Make sure you plan the flow of information so stakeholders don’t have to flick back and forth through the report to understand. For example, it doesn’t make sense to state what proportion of a short term incentive grant was awarded if we don’t yet understand how the short term incentive works.
Insert large blocks of text
Remuneration is difficult enough to comprehend without adding density. You can avoid text overload in a number of ways: using pictures, tables, dot points, adding whitespace, or simply breaking up paragraphs.
Add redundant information, or information “just in case”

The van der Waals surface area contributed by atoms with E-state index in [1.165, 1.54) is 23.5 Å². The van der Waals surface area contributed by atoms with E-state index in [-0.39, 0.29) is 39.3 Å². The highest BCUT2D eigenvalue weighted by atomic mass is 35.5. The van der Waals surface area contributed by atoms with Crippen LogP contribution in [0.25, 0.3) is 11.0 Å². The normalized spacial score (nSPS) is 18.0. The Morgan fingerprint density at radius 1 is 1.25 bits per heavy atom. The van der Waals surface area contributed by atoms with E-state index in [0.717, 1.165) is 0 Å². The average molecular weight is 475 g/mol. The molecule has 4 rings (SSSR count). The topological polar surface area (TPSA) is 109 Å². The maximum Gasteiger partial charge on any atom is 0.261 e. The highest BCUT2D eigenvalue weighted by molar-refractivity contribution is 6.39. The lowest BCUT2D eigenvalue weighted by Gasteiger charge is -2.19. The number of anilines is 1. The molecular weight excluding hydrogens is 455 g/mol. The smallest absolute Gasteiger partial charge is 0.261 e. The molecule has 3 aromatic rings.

Because of the increasing length of remuneration reports, each table, each picture and each paragraph needs to be subjected to three questions:
- Is this information necessary for stakeholders to make a judgement on KMP remuneration, or can it be removed?
- If it is necessary, have I provided this information somewhere else?
- If so, can I simply reference the place I have mentioned this information before or does it need to be repeated here?
Provide an overview of the sections of the remuneration report at the start of the document
This will help readers find what they want to look at quickly.
Summarise remuneration changes since the prior year in one brief section
This will quickly inform stakeholders what has been done to address their concerns. If changes are afoot but not yet implemented, they can also be flagged here.
Use a graph to demonstrate the remuneration mix
A paragraph listing percentages is not easy to read, for example this one: